I’m not arguing that there are too many respondents from countries other than the U.S. There are some incredible talent innovations emerging all over the world in countries like India, Brazil and China. I’m positioning, rather, that there are too few respondents utilized from the U.S. I’m pretty sure that if the survey had included 400, or even 500, talent leaders from the U.S. instead of 200, the results would have been different. It’s hard to say how different, but different nonetheless. Having a more representative national sample vis a vis other nations would make the conclusions more compelling.

With a hat tip to Laurie Ruettimann, this raises the issue that we have to be mindful of the results of vendor research analysis. When sample size is too small, or when questions are ambiguous, or when the answer selections are biased (which they almost always are in vendor sponsored research), we really do need to take the results and analysis with a grain of salt.

There are interesting analyses and conclusions here that are worthwhile. But I wouldn’t build my budget from this report if I were a talent leader in the U.S. I appreciate that Linkedin, the world’s largest professional network – or whatever it is, is asking its members questions related to the talent acquisition challenges with which every employer around the world is grappling. And it’s interesting to see the results country by country. I’m just not sure the U.S. data are solid enough on which to build action.

What do you think?

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Filed under China Gorman, Data Point Tuesday, HR Data, Laurie Ruettimann, Linkedin, Quality of Hire, Talent Acquisition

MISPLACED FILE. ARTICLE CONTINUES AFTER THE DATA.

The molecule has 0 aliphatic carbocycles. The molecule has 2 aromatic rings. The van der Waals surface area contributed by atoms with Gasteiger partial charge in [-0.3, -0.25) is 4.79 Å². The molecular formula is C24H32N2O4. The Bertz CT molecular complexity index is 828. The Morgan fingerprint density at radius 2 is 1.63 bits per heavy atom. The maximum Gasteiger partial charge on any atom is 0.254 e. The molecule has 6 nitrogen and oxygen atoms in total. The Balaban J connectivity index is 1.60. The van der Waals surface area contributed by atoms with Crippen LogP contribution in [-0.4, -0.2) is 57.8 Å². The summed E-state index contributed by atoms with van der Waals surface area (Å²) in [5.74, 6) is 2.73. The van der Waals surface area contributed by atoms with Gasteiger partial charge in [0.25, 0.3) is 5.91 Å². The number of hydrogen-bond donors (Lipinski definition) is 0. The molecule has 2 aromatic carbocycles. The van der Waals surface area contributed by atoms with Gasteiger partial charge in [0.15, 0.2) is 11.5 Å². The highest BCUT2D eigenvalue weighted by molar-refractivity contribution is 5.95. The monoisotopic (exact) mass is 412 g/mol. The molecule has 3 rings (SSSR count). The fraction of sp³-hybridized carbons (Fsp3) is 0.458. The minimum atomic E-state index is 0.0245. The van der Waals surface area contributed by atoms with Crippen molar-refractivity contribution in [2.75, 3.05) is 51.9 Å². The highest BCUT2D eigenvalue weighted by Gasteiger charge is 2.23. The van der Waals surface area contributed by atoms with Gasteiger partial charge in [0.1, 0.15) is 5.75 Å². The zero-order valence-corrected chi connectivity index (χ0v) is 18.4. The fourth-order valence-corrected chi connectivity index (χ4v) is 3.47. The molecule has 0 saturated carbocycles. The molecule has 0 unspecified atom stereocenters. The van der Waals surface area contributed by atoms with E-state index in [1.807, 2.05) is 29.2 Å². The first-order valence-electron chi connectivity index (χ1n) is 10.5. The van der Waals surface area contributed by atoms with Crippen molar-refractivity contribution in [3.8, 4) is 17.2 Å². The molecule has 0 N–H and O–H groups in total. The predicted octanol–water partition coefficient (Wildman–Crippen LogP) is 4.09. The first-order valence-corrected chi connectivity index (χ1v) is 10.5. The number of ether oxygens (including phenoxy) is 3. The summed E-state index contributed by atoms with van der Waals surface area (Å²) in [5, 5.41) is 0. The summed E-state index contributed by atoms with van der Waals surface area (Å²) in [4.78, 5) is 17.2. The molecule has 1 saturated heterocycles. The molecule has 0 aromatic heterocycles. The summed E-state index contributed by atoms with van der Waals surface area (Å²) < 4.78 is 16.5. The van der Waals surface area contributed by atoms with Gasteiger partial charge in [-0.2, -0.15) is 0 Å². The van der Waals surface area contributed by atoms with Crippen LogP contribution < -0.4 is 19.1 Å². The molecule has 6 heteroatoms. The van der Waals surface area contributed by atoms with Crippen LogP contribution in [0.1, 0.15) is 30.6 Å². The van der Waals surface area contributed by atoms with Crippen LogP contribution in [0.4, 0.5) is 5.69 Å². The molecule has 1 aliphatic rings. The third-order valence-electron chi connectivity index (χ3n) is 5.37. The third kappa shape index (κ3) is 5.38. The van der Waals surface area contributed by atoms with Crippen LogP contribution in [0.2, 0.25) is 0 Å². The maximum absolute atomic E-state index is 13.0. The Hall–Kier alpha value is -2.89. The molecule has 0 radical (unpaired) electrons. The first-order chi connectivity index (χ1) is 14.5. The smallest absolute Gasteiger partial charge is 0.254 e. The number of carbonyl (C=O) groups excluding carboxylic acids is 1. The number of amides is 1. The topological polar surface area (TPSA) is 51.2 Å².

Annual HR Systems Survey Analysis Is Here!

data point tuesday_500One of the highlights of the HR Technology Conference each fall is the publication of the annual HR Systems Survey White Paper by Sierra-Cedar. With the retirement of long-time analyst Lexy Martin, Stacey Harris has stepped up magnificently and published a whopper of an analysis of all things HR tech, the 18th since 1997.

Sierra-Cedar encourages the dissemination of this white paper and I encourage you to download it here because it’s full of interesting survey data analysis. Here are a few high level nuggets from the executive summary:

  • This is the year of the Enterprise HR Systems Strategy: 43% of organizations are undertaking a major HR systems strategy initiative

  • HR organizations achieve higher levels of HR, Talent and Business outcomes by embracing their organization’s culture.

  • We’ve hit the tipping point: over 50% of purchased core HRMSs are SaaS solutions.

  • More than 50% of organizations are using new Talent Acquisition tools outside of their applicant tracking systems.

As organizations invest more time, attention and financial resources in HR management solutions, Sierra-Cedar sees three primary outcome models for these investments: Talent-Driven, Data-Driven and Top Performing. It’s good to see organization principles for how business spend their money and time. And these three buckets make good sense. We could probably all tick off well-known brands in each of those buckets. As a business leader, I find it interesting to see the comparison between talent-driven outcomes vs. data-driven outcomes.

Here’s one of many charts in the report that I found interesting:

Sierra Cedar 2015 2It is interesting to note here that the business outcome measures – especially market share and profitability – trend higher across the board. A great reminder that using data and business intelligence to be smart about talent makes the business more successful.

I love reading this report each year. It provides a frame of reference for what’s new, what’s old and what’s coming. If your organization is currently thinking through the effectiveness of any of your suite of HRMS solutions, this is a must read. If your organization is not currently thinking about the availability of HR related business intelligence, this is a must read. If your current HRMS solutions all live on premise, this is a must read. Come to think of it, if you’re in HR, this is a must read.

You can download it here. And then read it. Really. And then send Stacey Harris a thank you note.

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Filed under China Gorman, Data Point Tuesday, HR Data, HR Technology, Sierra-Cedar